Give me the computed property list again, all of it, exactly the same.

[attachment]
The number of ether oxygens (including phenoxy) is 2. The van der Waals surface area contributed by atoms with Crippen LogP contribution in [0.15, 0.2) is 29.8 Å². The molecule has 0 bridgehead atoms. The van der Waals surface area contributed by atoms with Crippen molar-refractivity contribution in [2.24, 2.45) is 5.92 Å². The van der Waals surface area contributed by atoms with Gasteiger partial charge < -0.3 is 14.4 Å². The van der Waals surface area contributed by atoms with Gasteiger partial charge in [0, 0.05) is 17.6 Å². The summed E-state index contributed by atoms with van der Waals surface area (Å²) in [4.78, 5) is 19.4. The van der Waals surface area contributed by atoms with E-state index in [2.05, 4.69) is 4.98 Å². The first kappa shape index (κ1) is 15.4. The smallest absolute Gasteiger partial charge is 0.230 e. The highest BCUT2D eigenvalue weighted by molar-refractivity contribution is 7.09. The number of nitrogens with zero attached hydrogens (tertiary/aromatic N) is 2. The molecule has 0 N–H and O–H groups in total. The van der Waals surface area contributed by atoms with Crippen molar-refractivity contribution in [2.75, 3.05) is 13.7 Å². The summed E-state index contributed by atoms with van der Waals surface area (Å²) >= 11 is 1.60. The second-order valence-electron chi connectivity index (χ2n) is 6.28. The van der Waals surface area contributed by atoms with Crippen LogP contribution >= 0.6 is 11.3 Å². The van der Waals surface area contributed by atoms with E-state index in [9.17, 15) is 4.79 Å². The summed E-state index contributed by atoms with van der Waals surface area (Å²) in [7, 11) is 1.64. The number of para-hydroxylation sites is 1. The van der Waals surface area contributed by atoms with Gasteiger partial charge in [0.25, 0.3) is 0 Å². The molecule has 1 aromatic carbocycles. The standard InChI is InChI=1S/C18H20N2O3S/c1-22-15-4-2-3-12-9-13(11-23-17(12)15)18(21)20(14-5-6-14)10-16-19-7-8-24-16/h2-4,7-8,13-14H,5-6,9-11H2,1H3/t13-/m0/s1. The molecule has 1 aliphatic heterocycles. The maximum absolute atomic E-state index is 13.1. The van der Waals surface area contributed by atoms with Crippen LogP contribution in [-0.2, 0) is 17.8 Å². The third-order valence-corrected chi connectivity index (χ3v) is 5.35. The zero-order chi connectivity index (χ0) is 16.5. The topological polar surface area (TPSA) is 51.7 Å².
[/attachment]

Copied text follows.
The number of ether oxygens (including phenoxy) is 2. The van der Waals surface area contributed by atoms with Crippen LogP contribution in [0.15, 0.2) is 29.8 Å². The molecule has 0 bridgehead atoms. The van der Waals surface area contributed by atoms with Crippen molar-refractivity contribution in [2.24, 2.45) is 5.92 Å². The van der Waals surface area contributed by atoms with Gasteiger partial charge < -0.3 is 14.4 Å². The van der Waals surface area contributed by atoms with Gasteiger partial charge in [0, 0.05) is 17.6 Å². The summed E-state index contributed by atoms with van der Waals surface area (Å²) in [4.78, 5) is 19.4. The van der Waals surface area contributed by atoms with E-state index in [2.05, 4.69) is 4.98 Å². The first kappa shape index (κ1) is 15.4. The smallest absolute Gasteiger partial charge is 0.230 e. The highest BCUT2D eigenvalue weighted by molar-refractivity contribution is 7.09. The number of nitrogens with zero attached hydrogens (tertiary/aromatic N) is 2. The molecule has 0 N–H and O–H groups in total. The van der Waals surface area contributed by atoms with Crippen molar-refractivity contribution in [2.75, 3.05) is 13.7 Å². The summed E-state index contributed by atoms with van der Waals surface area (Å²) >= 11 is 1.60. The second-order valence-electron chi connectivity index (χ2n) is 6.28. The van der Waals surface area contributed by atoms with Crippen LogP contribution >= 0.6 is 11.3 Å². The van der Waals surface area contributed by atoms with E-state index in [9.17, 15) is 4.79 Å². The summed E-state index contributed by atoms with van der Waals surface area (Å²) in [7, 11) is 1.64. The number of para-hydroxylation sites is 1. The van der Waals surface area contributed by atoms with Gasteiger partial charge in [0.25, 0.3) is 0 Å². The molecule has 1 aromatic carbocycles. The standard InChI is InChI=1S/C18H20N2O3S/c1-22-15-4-2-3-12-9-13(11-23-17(12)15)18(21)20(14-5-6-14)10-16-19-7-8-24-16/h2-4,7-8,13-14H,5-6,9-11H2,1H3/t13-/m0/s1. The molecule has 1 aliphatic heterocycles. The maximum absolute atomic E-state index is 13.1. The van der Waals surface area contributed by atoms with Crippen LogP contribution in [-0.2, 0) is 17.8 Å². The third-order valence-corrected chi connectivity index (χ3v) is 5.35. The zero-order chi connectivity index (χ0) is 16.5. The topological polar surface area (TPSA) is 51.7 Å².